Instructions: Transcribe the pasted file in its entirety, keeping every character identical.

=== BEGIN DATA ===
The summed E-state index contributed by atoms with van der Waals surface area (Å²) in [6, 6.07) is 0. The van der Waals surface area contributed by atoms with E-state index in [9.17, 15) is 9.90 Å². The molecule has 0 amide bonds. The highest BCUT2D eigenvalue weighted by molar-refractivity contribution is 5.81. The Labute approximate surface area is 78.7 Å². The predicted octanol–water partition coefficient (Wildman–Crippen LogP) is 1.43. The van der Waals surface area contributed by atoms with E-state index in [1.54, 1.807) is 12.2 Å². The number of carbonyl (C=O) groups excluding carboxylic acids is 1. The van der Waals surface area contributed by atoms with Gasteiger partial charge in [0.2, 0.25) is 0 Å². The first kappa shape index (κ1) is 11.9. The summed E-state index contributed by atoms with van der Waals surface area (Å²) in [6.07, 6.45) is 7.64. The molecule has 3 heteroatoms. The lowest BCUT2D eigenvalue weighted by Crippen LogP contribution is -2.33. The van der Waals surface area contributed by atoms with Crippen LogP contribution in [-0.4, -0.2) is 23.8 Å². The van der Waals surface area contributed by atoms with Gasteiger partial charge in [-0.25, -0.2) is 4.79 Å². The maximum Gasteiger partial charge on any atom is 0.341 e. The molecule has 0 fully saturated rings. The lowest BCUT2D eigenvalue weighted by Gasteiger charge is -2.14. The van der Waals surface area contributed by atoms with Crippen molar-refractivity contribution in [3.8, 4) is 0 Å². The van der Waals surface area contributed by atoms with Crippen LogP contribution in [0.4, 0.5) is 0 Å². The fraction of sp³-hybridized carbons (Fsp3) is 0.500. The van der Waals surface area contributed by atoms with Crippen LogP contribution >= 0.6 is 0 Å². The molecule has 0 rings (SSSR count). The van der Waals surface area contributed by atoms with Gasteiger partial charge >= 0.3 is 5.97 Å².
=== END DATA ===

The summed E-state index contributed by atoms with van der Waals surface area (Å²) in [6, 6.07) is 0. The van der Waals surface area contributed by atoms with E-state index in [9.17, 15) is 9.90 Å². The molecule has 0 amide bonds. The highest BCUT2D eigenvalue weighted by molar-refractivity contribution is 5.81. The Labute approximate surface area is 78.7 Å². The predicted octanol–water partition coefficient (Wildman–Crippen LogP) is 1.43. The van der Waals surface area contributed by atoms with E-state index in [1.54, 1.807) is 12.2 Å². The number of carbonyl (C=O) groups excluding carboxylic acids is 1. The van der Waals surface area contributed by atoms with Gasteiger partial charge in [0.2, 0.25) is 0 Å². The first kappa shape index (κ1) is 11.9. The summed E-state index contributed by atoms with van der Waals surface area (Å²) in [6.07, 6.45) is 7.64. The molecule has 3 heteroatoms. The lowest BCUT2D eigenvalue weighted by Crippen LogP contribution is -2.33. The van der Waals surface area contributed by atoms with Crippen LogP contribution in [-0.4, -0.2) is 23.8 Å². The van der Waals surface area contributed by atoms with Gasteiger partial charge in [-0.25, -0.2) is 4.79 Å². The maximum Gasteiger partial charge on any atom is 0.341 e. The molecule has 0 fully saturated rings. The lowest BCUT2D eigenvalue weighted by Gasteiger charge is -2.14. The van der Waals surface area contributed by atoms with Crippen molar-refractivity contribution in [3.8, 4) is 0 Å². The van der Waals surface area contributed by atoms with Crippen LogP contribution in [0.4, 0.5) is 0 Å². The fraction of sp³-hybridized carbons (Fsp3) is 0.500. The van der Waals surface area contributed by atoms with Crippen LogP contribution >= 0.6 is 0 Å². The molecule has 0 rings (SSSR count). The van der Waals surface area contributed by atoms with Gasteiger partial charge >= 0.3 is 5.97 Å².